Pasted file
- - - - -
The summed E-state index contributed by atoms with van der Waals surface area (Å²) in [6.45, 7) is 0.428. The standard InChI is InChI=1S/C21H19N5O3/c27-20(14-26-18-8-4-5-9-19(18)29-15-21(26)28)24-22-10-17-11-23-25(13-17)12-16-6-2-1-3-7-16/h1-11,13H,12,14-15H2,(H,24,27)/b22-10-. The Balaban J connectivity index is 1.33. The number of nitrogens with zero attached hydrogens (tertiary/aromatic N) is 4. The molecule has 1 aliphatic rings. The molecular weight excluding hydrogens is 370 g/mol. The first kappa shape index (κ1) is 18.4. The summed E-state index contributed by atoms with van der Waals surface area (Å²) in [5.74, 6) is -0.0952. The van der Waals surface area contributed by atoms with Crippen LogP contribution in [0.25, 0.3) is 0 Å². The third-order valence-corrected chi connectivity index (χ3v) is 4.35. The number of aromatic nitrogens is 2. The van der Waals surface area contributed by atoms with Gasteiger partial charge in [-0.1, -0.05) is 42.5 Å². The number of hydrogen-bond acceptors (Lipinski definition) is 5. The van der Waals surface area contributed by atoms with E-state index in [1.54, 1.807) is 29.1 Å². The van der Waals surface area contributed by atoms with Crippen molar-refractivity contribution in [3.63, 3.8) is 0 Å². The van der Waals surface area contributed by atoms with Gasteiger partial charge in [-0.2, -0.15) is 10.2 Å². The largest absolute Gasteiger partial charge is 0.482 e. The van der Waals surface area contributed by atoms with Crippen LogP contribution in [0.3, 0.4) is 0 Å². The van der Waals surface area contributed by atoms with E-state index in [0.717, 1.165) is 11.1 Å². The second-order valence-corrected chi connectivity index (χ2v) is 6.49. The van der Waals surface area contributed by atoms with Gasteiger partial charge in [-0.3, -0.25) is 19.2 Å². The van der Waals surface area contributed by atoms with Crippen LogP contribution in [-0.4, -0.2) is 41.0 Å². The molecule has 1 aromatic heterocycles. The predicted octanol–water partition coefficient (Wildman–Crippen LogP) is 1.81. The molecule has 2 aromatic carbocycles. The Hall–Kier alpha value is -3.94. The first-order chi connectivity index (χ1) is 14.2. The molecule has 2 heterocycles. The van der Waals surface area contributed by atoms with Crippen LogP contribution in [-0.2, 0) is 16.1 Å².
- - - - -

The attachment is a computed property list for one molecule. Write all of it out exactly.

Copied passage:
The summed E-state index contributed by atoms with van der Waals surface area (Å²) in [6.45, 7) is 0.428. The standard InChI is InChI=1S/C21H19N5O3/c27-20(14-26-18-8-4-5-9-19(18)29-15-21(26)28)24-22-10-17-11-23-25(13-17)12-16-6-2-1-3-7-16/h1-11,13H,12,14-15H2,(H,24,27)/b22-10-. The Balaban J connectivity index is 1.33. The number of nitrogens with zero attached hydrogens (tertiary/aromatic N) is 4. The molecule has 1 aliphatic rings. The molecular weight excluding hydrogens is 370 g/mol. The first kappa shape index (κ1) is 18.4. The summed E-state index contributed by atoms with van der Waals surface area (Å²) in [5.74, 6) is -0.0952. The van der Waals surface area contributed by atoms with Crippen LogP contribution in [0.25, 0.3) is 0 Å². The third-order valence-corrected chi connectivity index (χ3v) is 4.35. The number of aromatic nitrogens is 2. The van der Waals surface area contributed by atoms with Gasteiger partial charge in [-0.1, -0.05) is 42.5 Å². The number of hydrogen-bond acceptors (Lipinski definition) is 5. The van der Waals surface area contributed by atoms with E-state index in [1.54, 1.807) is 29.1 Å². The van der Waals surface area contributed by atoms with Crippen molar-refractivity contribution in [3.63, 3.8) is 0 Å². The van der Waals surface area contributed by atoms with Gasteiger partial charge in [-0.2, -0.15) is 10.2 Å². The largest absolute Gasteiger partial charge is 0.482 e. The van der Waals surface area contributed by atoms with Crippen LogP contribution in [0.3, 0.4) is 0 Å². The van der Waals surface area contributed by atoms with E-state index in [0.717, 1.165) is 11.1 Å². The second-order valence-corrected chi connectivity index (χ2v) is 6.49. The van der Waals surface area contributed by atoms with Gasteiger partial charge in [-0.3, -0.25) is 19.2 Å². The van der Waals surface area contributed by atoms with Crippen LogP contribution in [-0.4, -0.2) is 41.0 Å². The molecule has 1 aromatic heterocycles. The predicted octanol–water partition coefficient (Wildman–Crippen LogP) is 1.81. The molecule has 2 aromatic carbocycles. The Hall–Kier alpha value is -3.94. The first-order chi connectivity index (χ1) is 14.2. The molecule has 2 heterocycles. The van der Waals surface area contributed by atoms with Crippen LogP contribution in [-0.2, 0) is 16.1 Å².